Unshelved by Bill Barnes and Gene Ambaum
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Saturday, December 30, 2017

Reflections on 2017

2017 was an incredibly difficult, terrible, horrible, no-good year.  I say, good riddance.  In 2017 I:

  • Lost my mother to end-stage liver disease.
  • Lost a job I'd been at for twenty years, that I loved.
  • Was unemployed for several weeks, with all the uncertainty that brings.
  • Had a lot of general anxiety.
  • Spent an inordinate amount of money on keeping my health insurance going through COBRA.
  • Watched the country and the world go down the tubes in terms of politics [in my opinion].
  • Dredged up childhood fears of nuclear Armageddon thanks to the insane, narcissistic morons in charge of two major countries with weapons of mass destruction.
  • Watch what I thought was a great relationship (not mine) unravel due to addiction on the part of one spouse, despite all efforts of the other.
Some good things did work out for me in 2017:
  • I managed to ave for the new building or donate most of the professional medical library I worked in to India, including the journals. 
  • I was only unemployed for seven weeks, having been requested back at my old employer in a different capacity due to higher volumes to do contract work--no benefits, but it kept the lights on.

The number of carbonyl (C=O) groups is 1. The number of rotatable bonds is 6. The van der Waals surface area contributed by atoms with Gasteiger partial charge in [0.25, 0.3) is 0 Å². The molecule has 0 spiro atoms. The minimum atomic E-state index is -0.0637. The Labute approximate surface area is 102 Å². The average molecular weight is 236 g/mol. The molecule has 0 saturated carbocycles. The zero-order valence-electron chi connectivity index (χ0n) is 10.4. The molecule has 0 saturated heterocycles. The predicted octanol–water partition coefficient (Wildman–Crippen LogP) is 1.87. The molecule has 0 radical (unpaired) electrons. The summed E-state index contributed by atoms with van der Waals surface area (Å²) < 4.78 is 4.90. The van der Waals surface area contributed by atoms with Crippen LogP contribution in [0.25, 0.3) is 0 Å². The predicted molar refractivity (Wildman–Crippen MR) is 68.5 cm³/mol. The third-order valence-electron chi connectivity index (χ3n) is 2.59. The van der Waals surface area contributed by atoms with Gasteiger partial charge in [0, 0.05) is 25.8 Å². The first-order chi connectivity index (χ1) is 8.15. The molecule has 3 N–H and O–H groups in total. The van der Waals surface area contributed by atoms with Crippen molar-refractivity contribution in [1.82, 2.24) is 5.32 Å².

• I moved in with a friend to share expenses, someone who I've known for 30 years, whom people have always said we should live together, which we've always resisted, and it's working out really well.
  • Moving forced me to put my therapy into practice and completely de-hoard my belongings.  Some are in storage.  Many were donated or discarded.  I wish I could have gotten everything to charities, but still, I donated a lot. I'm now basically living in a room with a bookcase bed with drawers, two nightstands, and the use of a cedar chest and closet, and I'm much happier to not be crushed under mounds of stuff accumulated over my (mostly) adult life.